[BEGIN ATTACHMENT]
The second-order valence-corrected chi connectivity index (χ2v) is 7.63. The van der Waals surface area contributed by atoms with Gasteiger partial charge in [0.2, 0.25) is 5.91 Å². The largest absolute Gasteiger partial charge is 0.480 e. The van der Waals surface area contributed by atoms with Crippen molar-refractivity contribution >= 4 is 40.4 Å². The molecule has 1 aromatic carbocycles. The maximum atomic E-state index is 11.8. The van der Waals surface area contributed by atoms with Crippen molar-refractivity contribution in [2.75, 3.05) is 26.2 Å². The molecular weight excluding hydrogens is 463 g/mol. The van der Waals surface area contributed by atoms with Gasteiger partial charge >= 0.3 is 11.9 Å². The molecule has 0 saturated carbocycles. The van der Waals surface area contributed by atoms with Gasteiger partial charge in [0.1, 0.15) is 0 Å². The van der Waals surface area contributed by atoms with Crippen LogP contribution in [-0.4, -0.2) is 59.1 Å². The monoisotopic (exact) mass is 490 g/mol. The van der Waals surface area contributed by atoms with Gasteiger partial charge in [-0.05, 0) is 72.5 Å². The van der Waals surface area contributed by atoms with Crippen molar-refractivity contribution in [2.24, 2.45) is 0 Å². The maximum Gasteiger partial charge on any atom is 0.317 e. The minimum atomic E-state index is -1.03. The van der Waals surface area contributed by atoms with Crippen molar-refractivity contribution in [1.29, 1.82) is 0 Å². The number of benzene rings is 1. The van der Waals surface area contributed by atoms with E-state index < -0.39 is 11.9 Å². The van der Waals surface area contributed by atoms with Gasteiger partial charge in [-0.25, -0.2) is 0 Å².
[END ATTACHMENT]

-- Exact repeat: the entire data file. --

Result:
The second-order valence-corrected chi connectivity index (χ2v) is 7.63. The van der Waals surface area contributed by atoms with Gasteiger partial charge in [0.2, 0.25) is 5.91 Å². The largest absolute Gasteiger partial charge is 0.480 e. The van der Waals surface area contributed by atoms with Crippen molar-refractivity contribution >= 4 is 40.4 Å². The molecule has 1 aromatic carbocycles. The maximum atomic E-state index is 11.8. The van der Waals surface area contributed by atoms with Crippen molar-refractivity contribution in [2.75, 3.05) is 26.2 Å². The molecular weight excluding hydrogens is 463 g/mol. The van der Waals surface area contributed by atoms with Gasteiger partial charge >= 0.3 is 11.9 Å². The molecule has 0 saturated carbocycles. The van der Waals surface area contributed by atoms with Gasteiger partial charge in [0.1, 0.15) is 0 Å². The van der Waals surface area contributed by atoms with Crippen LogP contribution in [-0.4, -0.2) is 59.1 Å². The monoisotopic (exact) mass is 490 g/mol. The van der Waals surface area contributed by atoms with Gasteiger partial charge in [-0.05, 0) is 72.5 Å². The van der Waals surface area contributed by atoms with Crippen molar-refractivity contribution in [2.24, 2.45) is 0 Å². The maximum Gasteiger partial charge on any atom is 0.317 e. The minimum atomic E-state index is -1.03. The van der Waals surface area contributed by atoms with Crippen molar-refractivity contribution in [1.29, 1.82) is 0 Å². The number of benzene rings is 1. The van der Waals surface area contributed by atoms with E-state index < -0.39 is 11.9 Å². The van der Waals surface area contributed by atoms with Gasteiger partial charge in [-0.25, -0.2) is 0 Å².